Productivity Commission supports litigation funding and foreshadows regulation of funders

published Sep 02, 2014
The Productivity Commission has been examining the private funding of litigation in Australia, as part of a wider review into Australia’s civil justice system and access to, and the quality of justice. The Commission has published a draft report which strongly supports litigation funding and recommends a licence regime, a position we have long advocated.

The Productivity Commission has been inquiring into Australia’s civil justice system, with a focus on developing proposals for constraining costs and promoting access to justice and equality before the law.  The Commission has published its draft report and called for further submissions and public consultation.  Bentham IMF Limited (IMF) made submissions to the Commission[1]. We understand that a final report has been provided to the government this month with the government to determine any subsequent release of the report to the public.

The Commission looked at the private funding of litigation in Australia. In its draft report the Commission proposed two key recommendations in this area:

  1. Australian governments should remove restrictions on damages-based billing (i.e. contingent fees) subject to comprehensive disclosure requirements.
  2. Third party litigation funding companies should be required to hold a financial services licence, be subject to capital adequacy requirements and be required to meet appropriate ethical and professional standards.
Overall, the Commission strongly supports litigation funding as it has developed in Australia. It noted that it has not received any evidence that would lead it to believe that funding has the potential to promote frivolous litigation. The Commission considers that litigation funding can play an important role in promoting corporate accountability and it has expressed its support for the activities of litigation funders in facilitating class actions.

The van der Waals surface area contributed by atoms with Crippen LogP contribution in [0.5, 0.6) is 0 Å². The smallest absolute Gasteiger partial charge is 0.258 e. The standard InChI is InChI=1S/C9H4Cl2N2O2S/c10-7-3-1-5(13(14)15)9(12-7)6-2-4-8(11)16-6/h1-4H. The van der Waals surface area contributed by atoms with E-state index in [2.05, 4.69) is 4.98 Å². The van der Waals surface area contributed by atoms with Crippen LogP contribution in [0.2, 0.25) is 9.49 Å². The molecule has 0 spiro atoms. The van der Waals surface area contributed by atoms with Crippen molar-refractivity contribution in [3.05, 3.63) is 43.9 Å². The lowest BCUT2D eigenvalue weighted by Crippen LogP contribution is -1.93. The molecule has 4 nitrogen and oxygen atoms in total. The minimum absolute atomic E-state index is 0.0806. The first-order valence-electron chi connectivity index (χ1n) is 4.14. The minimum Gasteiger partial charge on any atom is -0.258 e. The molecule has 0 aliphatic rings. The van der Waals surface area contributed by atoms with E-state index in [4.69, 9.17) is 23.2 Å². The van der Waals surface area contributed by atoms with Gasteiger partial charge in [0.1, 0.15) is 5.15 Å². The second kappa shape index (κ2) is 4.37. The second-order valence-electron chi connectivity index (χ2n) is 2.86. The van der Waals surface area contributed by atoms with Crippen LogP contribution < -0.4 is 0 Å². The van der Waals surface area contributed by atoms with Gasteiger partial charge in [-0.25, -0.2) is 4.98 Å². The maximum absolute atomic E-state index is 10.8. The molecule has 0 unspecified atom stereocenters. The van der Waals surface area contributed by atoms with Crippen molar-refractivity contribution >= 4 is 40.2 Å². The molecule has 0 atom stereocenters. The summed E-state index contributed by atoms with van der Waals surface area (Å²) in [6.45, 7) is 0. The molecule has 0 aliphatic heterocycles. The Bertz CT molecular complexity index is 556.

The Commission favours a licence regime for litigation funders. While the Commission accepts that licensing and capital adequacy requirements could create barriers to entry to the litigation funding market, the Commission considers these are justified to ensure that only “reputable and capable funders” enter that market.

IMF welcomes the Commission’s draft recommendation that funders be licensed - a position we have long advocated. However, we also consider it important that if contingency fee billing is to be introduced to Australia, lawyers using such arrangements must be liable to pay any adverse costs orders which might be made if their clients’ litigation is unsuccessful.

The regulation of litigation funding is also front of mind for the Federal Attorney General who announced in May 2014 that he intended to convene an advisory panel to examine conflicts of interest and the role of plaintiff lawyers and litigation funders in class actions.

[1] See IMF's ‘Submission to the Productivity Commission: Access to Justice Arrangements’, 18 November 2013's-submission-to-the-productivity-commission-inquiry-into-access-to-justice-arrangements and ‘Response to Draft Report of the Productivity Commission: Access to Justice Arrangements’, 26 May 2014: